8. Quantity of print

The more printed copies you buy the better deal you can source from a print company. Printers usually have special offers on set items which will save you money rather than going for odd number quantities.

E.g. You may want 1000 A5 flyers, 500 business cards and 100 posters. This is regarded as three separate jobs, each setup and billed separately. Instead, a printer may offer a special package which will be cheaper such as 500 of each for one set price.

Printing companies also use clever sales tactics to make you buy a certain quantity. For example, 250 professionally designed flyers may cost £40.00 where as 500 may cost £45.00.  Money wise it makes sense to buy the 500.  This tactic  revolves around the print houses pricing and processing structure.  Obviously they want to sell more so offer a better deal on more but a qnty of 500 may also be their sweet spot for profit vs processing.

Ideally figure out a quantity that you do need and try to stick with it.
Sometimes paying an extra £5.00 for another 250 flyers is a good deal but more often then not you may just be left with an extra 250 flyers that go in the bin or cost you double to post out.

9. Quality & Paperweight

Quality can be determined in many ways from the professional graphic design to the print process or the finishing of a product, but one major factor is Paper Weight:

Paper weight is measured in g/sm (grams per square metre). Each document usually has a rough standard weight: e.g.

  • Letterheads & comp slips 100gsm
  • Business cards 300-400gsm
  • Flyers – 300- 400 gsm
  • Leaflets – 70 – 200 gsm

To simplify, the higher the GSM the thicker the material and the better quality the product should be. 70 gsm being very thin copy paper and 450 gsm being thick artborad (card). As the GSM rises, so will the price.

Don’t always go for the highest GSM, think about what your purpose of print design is and determine the cost effective solution.

10. Print Paper Type

Gloss and silk are commonly found in every print house and a printing company will usually have a paper type which they use as a standard.  Some printing companies may expand on their paper stock to give you more options such as Conqueror, Ice White, Iridescent or Hammered stock but these paper types usually cost a little more.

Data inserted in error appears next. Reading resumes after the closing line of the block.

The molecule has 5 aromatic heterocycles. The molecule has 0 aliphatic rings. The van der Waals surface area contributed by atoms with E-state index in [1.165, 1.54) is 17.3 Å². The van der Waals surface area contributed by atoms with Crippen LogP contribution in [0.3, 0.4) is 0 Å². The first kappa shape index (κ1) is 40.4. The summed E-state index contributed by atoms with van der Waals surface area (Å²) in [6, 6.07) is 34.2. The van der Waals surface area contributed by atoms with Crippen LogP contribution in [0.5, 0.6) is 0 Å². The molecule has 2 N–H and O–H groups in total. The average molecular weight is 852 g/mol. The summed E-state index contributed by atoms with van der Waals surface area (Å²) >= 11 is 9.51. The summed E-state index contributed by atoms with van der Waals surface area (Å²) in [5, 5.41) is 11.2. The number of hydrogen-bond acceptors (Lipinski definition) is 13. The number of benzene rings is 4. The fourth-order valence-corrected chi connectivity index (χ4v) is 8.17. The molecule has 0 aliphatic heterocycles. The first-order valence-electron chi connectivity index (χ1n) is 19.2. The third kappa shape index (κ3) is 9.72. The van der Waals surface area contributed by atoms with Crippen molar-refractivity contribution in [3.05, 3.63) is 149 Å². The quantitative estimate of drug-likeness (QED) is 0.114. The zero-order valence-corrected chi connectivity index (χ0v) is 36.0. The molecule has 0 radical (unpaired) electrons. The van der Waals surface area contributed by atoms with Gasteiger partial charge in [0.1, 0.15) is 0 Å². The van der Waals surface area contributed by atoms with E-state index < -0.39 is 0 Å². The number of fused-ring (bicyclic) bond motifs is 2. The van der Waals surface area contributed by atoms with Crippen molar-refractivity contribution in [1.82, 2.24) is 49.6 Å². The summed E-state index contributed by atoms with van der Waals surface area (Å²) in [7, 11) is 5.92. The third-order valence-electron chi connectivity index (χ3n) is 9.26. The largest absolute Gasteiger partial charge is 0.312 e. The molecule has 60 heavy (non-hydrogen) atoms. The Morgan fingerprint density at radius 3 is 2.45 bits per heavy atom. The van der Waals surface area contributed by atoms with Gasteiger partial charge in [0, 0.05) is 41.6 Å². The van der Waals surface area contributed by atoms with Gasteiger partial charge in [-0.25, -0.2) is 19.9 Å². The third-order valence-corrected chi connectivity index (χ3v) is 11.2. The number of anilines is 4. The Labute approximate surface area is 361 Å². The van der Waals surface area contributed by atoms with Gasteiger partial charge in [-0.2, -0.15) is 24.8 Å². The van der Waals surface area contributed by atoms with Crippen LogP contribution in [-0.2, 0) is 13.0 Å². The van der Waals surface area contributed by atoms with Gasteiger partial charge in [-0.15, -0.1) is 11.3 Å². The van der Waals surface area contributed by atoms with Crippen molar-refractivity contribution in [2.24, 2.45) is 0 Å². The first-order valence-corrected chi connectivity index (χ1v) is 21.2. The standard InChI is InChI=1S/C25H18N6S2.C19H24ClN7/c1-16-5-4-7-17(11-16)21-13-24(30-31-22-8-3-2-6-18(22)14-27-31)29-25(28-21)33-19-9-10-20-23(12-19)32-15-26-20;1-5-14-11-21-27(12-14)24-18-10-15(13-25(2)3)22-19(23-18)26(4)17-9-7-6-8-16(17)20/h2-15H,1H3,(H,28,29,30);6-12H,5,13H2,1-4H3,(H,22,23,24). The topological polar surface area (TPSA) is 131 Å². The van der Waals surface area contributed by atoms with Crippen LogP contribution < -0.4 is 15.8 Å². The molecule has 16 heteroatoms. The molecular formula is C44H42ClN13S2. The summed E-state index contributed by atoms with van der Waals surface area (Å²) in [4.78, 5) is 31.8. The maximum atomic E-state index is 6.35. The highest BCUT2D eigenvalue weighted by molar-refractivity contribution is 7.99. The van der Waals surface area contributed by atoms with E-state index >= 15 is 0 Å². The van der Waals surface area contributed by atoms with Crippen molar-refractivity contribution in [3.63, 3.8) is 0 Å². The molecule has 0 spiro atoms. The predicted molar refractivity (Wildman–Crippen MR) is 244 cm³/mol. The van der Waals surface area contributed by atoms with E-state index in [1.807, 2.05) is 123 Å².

Different paper stock
Different paper stock

Using paper stock which is completely unique becomes a custom job which many printers won’t do today because paperstock has to be tried and tested through a printer to ensure it prints correctly.

If you do manage to find a printer whose a little more creative and willing to experiment with stock, then expect the price to be at least double (see custom jobs for more details).

11. Print Size

Print materials come in various sizes e.g. Leaflets (A4, A3 folded, A5, DL etc). The bigger the size of a particular product, the more it will cost.

This is not just related to paper size though, it relates to page count. The more pages you have in a printed document the more it will cost. If you have tens or hundreds of pages in a single document then that print job will also reflect the type of binding it has. Is it stitched, stapled or perfect bound? Each option will reflect on the final quality and cost of the product.

12. Sides and pages

Printing on one or both sides alters the cost but for smaller jobs, its not as big of an increase as you may think. Going back to those old sales tactics, some printing companies charge yoyu for a doublesided print job as a standard, even if you select a single side print. Switching to doublesided may not change the price at all.

13. Finishing and Custom jobs:

All in all, anything which is custom (not listed in a price list or not regarded as standard) will cost more. A creative graphic designer could implement all of these into your marketing material but it will cost you more:

  • custom shape
  • folds
  • finishes
  • spot varnish

In most cases, people don’t realize that a small customization ultimately bumps up the price by a third due to the setup of the document, so if you want something even slightly different you will have to pay for it!

14. Splitting Jobs

Buying 5000 flyers is cheaper than buying 2 sets of 2500 flyer designs. If you want 5000 flyers with two different designs, this will be considered as two different jobs and you will be paying for 2 x 2500 price rather then the price for 5000.

15.  Hidden gems

Sometimes print can seem incredibly cheap and sometimes, it is! But be wary of hidden costs and details such as:

  • Design – Always factor in design whether it’s from an independent designer, a studio or the printers in house graphic designer.
  • Setup for print – If your artwork is not set up for professional print then there will be a charge to do so. (Often a problem if your designing DIY)
  • Proofs – Print proofs cost extra and will not be exact proofs
  • Quick turnaround – Some printers offer priority service for quick turnaround but this is not always true.  Take into account that the turnaround will still involve your proofing, your printers acceptance of your work, their own production schedule and then their delivery schedule and overall turnaround.  A priority service could actually be a 5 day wait.


Each print house vary their service so this is a just a guide as to what to think about when ordering print. Each category above will change the final price of a print run so be specific with your print requirements and budget to source the best deal for yourself.

Give us a shout if you need help with print design or ordering print